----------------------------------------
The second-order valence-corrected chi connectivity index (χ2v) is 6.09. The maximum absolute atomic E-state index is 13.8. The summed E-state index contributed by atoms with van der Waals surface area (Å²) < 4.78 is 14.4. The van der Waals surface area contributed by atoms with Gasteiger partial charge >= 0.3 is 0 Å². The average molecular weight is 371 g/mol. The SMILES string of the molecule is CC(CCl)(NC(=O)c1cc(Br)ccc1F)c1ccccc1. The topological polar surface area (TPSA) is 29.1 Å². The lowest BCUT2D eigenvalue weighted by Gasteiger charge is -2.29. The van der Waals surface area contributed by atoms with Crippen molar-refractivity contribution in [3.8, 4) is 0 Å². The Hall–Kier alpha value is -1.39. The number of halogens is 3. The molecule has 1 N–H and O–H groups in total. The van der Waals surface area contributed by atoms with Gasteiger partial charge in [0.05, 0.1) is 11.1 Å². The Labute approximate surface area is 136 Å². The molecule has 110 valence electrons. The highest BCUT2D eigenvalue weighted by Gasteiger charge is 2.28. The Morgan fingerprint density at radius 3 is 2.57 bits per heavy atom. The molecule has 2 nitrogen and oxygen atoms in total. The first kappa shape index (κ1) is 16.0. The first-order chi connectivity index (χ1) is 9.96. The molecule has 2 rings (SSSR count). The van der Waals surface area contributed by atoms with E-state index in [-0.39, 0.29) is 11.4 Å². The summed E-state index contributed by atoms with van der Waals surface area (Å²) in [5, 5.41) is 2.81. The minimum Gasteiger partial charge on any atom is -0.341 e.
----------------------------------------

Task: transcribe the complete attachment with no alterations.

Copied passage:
The second-order valence-corrected chi connectivity index (χ2v) is 6.09. The maximum absolute atomic E-state index is 13.8. The summed E-state index contributed by atoms with van der Waals surface area (Å²) < 4.78 is 14.4. The van der Waals surface area contributed by atoms with Gasteiger partial charge >= 0.3 is 0 Å². The average molecular weight is 371 g/mol. The SMILES string of the molecule is CC(CCl)(NC(=O)c1cc(Br)ccc1F)c1ccccc1. The topological polar surface area (TPSA) is 29.1 Å². The lowest BCUT2D eigenvalue weighted by Gasteiger charge is -2.29. The van der Waals surface area contributed by atoms with Crippen molar-refractivity contribution in [3.8, 4) is 0 Å². The Hall–Kier alpha value is -1.39. The number of halogens is 3. The molecule has 1 N–H and O–H groups in total. The van der Waals surface area contributed by atoms with Gasteiger partial charge in [0.05, 0.1) is 11.1 Å². The Labute approximate surface area is 136 Å². The molecule has 110 valence electrons. The highest BCUT2D eigenvalue weighted by Gasteiger charge is 2.28. The Morgan fingerprint density at radius 3 is 2.57 bits per heavy atom. The molecule has 2 nitrogen and oxygen atoms in total. The first kappa shape index (κ1) is 16.0. The first-order chi connectivity index (χ1) is 9.96. The molecule has 2 rings (SSSR count). The van der Waals surface area contributed by atoms with E-state index in [-0.39, 0.29) is 11.4 Å². The summed E-state index contributed by atoms with van der Waals surface area (Å²) in [5, 5.41) is 2.81. The minimum Gasteiger partial charge on any atom is -0.341 e.